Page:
Why do alumni volunteer?

The 2013 Washington Monthly College Guide places Indiana State at the top of its list of 281 national universities in the category of community service participation and hours worked by students, faculty and staff. Alumnus Michael Holthouse answers the question, “Why do you volunteer?”

For a man who’s held executive positions at some of America’s largest corporations, a lemonade stand would be a cakewalk.

But such child’s play became a passion for Michael Holthouse, a 1980 Indiana State graduate with a bachelor’s degree in economics and computer science whose desire to teach children business concepts led him to found Lemonade Day — a chance for thousands of youth across the U.S. to operate a lemonade stand and acquire a taste for entrepreneurship.

“We figured out how to scale it so hundreds and thousands of kids can see the world in new way, which could have a significant impact on families, economies and the future of the country,” Holthouse said. “I have been blessed in life. The harder I worked, the luckier I got, and now I’m in a position to focus on things way bigger than me.”

Copyright Gittings, 2011

MIchael Holthouse (Copyright Gittings, 2011)

Holthouse headed to Houston, Texas, upon graduating from Indiana State and worked his way up the corporate latter before starting Paranet Inc. — a computer network services company he sold to Sprint in 1997 as part of a multi-million dollar deal.

That was his chance to make new investments of societal importance. He started two nonprofits organization geared toward America’s at-risk youth — Holthouse Foundation for Kids and Prepared 4 Life — as well as countless other nonprofits that benefit from his time and donations.

In 2007, Holthouse, a married father of four, added to his philanthropic endeavors by starting Lemonade Day in Houston, an idea that developed when Holthouse’s daughter decided to purchase a turtle with the money she earned operating a lemonade stand at home.

“I couldn’t get that day’s experience out of my head,” he said. “One afternoon in front of our house, my daughter learned what entrepreneurs need to excel — build trust and relationships and get people involved. That day, Lemonade Day was born.”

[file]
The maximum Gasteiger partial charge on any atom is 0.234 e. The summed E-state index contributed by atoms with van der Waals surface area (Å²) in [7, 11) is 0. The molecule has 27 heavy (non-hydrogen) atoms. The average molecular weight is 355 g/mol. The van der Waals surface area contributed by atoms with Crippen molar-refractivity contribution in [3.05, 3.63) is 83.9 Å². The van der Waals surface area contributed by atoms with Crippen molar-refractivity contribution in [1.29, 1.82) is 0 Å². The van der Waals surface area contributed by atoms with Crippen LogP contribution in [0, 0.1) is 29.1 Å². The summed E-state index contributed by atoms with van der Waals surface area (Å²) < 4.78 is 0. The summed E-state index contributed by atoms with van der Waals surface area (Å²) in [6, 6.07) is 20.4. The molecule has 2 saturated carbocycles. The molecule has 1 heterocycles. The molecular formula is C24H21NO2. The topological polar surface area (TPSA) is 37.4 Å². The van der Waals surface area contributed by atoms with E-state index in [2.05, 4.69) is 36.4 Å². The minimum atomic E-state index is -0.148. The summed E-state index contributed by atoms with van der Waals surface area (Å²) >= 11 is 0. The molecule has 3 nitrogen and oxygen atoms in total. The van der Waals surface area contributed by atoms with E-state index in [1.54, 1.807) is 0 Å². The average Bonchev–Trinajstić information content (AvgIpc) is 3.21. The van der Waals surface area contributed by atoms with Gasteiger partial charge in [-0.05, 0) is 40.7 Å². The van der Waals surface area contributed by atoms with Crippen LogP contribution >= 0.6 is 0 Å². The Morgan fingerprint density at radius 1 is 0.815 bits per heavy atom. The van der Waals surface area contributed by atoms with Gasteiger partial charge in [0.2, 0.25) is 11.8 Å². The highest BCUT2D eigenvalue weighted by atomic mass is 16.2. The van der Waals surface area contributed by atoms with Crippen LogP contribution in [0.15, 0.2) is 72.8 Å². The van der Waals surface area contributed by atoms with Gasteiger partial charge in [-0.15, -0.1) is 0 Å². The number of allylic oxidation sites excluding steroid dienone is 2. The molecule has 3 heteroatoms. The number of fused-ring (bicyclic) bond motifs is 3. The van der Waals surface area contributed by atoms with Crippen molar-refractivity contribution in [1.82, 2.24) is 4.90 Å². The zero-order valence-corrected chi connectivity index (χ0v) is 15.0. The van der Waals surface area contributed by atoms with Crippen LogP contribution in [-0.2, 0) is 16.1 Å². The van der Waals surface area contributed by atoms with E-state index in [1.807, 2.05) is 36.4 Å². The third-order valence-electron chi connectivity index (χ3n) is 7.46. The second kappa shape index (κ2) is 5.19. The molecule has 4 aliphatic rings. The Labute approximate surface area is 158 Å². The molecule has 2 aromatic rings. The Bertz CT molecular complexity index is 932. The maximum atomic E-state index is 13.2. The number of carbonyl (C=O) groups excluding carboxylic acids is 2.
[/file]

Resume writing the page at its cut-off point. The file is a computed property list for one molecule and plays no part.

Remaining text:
The event’s inaugural year in Houston, Texas drew 2,600 stands manned by two to three children each. Lemonade Day was expected to be sweeter than ever this year with anticipated 225,000 registered lemonade stands in 36 cities nationwide throughout May.

Lemonade Day begins with children setting goals and determining how many glasses of lemonade stand between them and that target. Then, they’re asked to save and donate some of their profits.

“There was this little African-American boy, 12 years old, who did Lemonade Day a few years ago and you could see in his eyes he thought this was awesome. He even told me at the end that he net $300,” Holthouse said. “I thought it was a lot of money for a lemonade stand, and I asked what he learned. He took a thoughtful pause before he talked about how he had to decide what he wanted first and commit to it. Then, he had to come up with a plan on how to get it. Once he had a plan, he said he worked hard against that plan and achieved his goal.”

Holthouse recalled the child turning to him with a funny look and asking, “How come nobody ever told me that before?”

“Lemonade Day is about teaching kids how to achieve whatever their American dream is. And what’s fair about America is that everyone has an opportunity, no matter whom they are or where you came from,” he said. “Through Lemonade Day, we’ve changed lives by changing the way kids see the world — not as a place of scarcity, but a place of opportunity.”

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